Forrester Report: Customer Goodwill Is An Untapped Marketing Goldmine


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We’ve long talked about how advocate marketing programs drive tangible revenue—and we’re not the only ones. Analysts at Forrester and Gartner have outlined how advocate marketing strategies can spark B2B growth by increasing leads, brand awareness, and customer retention.

However, fear of failure still prevents many brands from investing in customer advocacy—especially if more traditional customer marketing programs (like standalone referral, reference or community initiatives) haven’t been runaway successes.

In her newest report, Laura Ramos, Forrester’s Vice President and Principal Analyst, outlines the common pitfalls many B2B marketers experience when starting an advocate marketing strategy. (You can access the entire report here for free.)

Below, we’ve summarized the some of key points from the report so you can turn your customers’ goodwill into a marketing gold mine.

Common advocate marketing pitfalls

Many marketers are turning to technology to scale customer reference, loyalty, and advisory programs. However, these programs don’t often deliver because they:

• Focus on driving company goals (like case studies, testimonials and referrals), instead of delivering customer benefits first
• Do not have measurable (or any) tangible goals
• Burn out a small number of loyal customers with too many requests
• Are too tactical and disjointed, thus creating a confusing overall experience for potential advocates
• Face internal resistance due to account ownership or siloing in the marketing department
• Don’t focus on the key personality traits of their advocates to drive long-term engagement

Brands must have internal alignment, set clear goals and create a holistic experience with the right technology and touch points if they want their advocate marketing strategy to succeed.

However, the real key to keeping advocates engaged lies in understanding what really motivates them to participate.

The four advocate personalities

Understanding which personality type dominates your advocate group will allow you to appeal to your advocates’ specific tendencies. By identifying one of the four main personality types, and adjusting your program accordingly, you’ll be able to connect with your advocates and drive results for your program.

1. Educators

Educators like to share tips and help others grow. They are best suited to creating helpful content, participating in communities, and sharing on social media. Ask them for specific help and give them a chance to connect with new customers so they can act as mentors. They won’t say no!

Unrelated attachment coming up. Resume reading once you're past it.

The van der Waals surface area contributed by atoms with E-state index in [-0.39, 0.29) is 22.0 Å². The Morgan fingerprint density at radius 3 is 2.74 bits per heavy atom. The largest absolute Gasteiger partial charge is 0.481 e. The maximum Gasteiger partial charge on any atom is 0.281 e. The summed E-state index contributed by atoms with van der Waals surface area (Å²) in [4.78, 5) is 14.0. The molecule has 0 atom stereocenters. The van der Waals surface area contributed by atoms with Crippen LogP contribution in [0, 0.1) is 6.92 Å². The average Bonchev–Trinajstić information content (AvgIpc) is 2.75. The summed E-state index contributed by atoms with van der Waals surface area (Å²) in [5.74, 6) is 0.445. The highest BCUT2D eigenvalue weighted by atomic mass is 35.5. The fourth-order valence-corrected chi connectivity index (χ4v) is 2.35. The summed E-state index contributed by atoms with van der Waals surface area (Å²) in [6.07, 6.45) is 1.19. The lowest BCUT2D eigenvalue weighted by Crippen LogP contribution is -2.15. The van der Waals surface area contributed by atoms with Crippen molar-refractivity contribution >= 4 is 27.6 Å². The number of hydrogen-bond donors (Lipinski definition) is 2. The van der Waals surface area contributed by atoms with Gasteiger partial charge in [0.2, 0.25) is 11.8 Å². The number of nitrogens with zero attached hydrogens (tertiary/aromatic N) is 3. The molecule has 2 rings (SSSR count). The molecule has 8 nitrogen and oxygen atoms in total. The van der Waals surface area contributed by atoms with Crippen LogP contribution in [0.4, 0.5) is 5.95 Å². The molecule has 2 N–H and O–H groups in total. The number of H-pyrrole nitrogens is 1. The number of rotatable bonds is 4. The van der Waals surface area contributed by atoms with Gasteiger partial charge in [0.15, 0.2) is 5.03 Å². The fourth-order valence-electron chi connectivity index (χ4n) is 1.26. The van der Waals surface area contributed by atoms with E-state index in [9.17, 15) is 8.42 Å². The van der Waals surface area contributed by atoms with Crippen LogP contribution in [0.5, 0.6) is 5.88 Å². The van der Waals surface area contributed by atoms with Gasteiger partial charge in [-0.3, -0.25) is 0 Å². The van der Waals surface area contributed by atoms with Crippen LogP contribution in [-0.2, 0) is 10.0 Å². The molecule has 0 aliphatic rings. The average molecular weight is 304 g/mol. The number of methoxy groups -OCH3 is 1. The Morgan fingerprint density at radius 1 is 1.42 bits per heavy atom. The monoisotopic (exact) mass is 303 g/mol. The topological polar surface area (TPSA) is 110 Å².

2. Validators

These credible, well-spoken knowledge seekers are fair and balanced. If you can get them on your side, they can provide the authentic evidence you need to close new deals by acting as references or being in your case studies.They also love to offer in-depth product feedback and do beta testing. Listen to their opinions and help them be successful; they’ll be happy to tell others about their experiences with you.

3. Status Seekers

These ambitious people have extensive networks and like to influence others. They’re always looking to get to the next level in their careers and build their personal brand. Ask them to speak on stage, participate in webinars, or provide testimonials or referrals, and they’ll be happy to oblige. If you give them a podium, they’ll be sure to return the favor.

4. Collaborators

These influential folks (who are often executives) have deep personal networks. They’re hard to find, but are often the most willing to invest time, effort, funds and their personal reputation in your brand. If you can give them exclusive experiences and align them to your cause, they can become your most valuable advocates. Make them a part of your advisory board, introduce them to your c-suite and explore joint ventures to solidify your relationship.

To learn more about each advocate persona, download the Forrester report for free.

Republished with author's permission from original post.

Jim Williams
Jim Williams is VP of Marketing at Influitive, the advocate marketing experts. Jim is a veteran marketer for early and growth stage tech companies that loves bringing new concept products to market. Before joining the Influitive team, he held marketing leadership roles at Eloqua, Unveil Solutions, Lernout & Hauspie, and several PR agencies.


  1. Good points Jim. In particular, not having the ability to correlate customer advocate activities to revenue should be a crime. The other point of failure we see is not aligning the advocate program’s goals with core company goals. The company may be targeting new customer segments, planning a new product launch, expanding geographically, etc., and each would be more successful with advocate support. Program managers must be aware of these goals to support them. If executives don’t see how the program a) influences revenue, and b) how it helps him/her achieve top-level company goals the program is nothing but a cost center.


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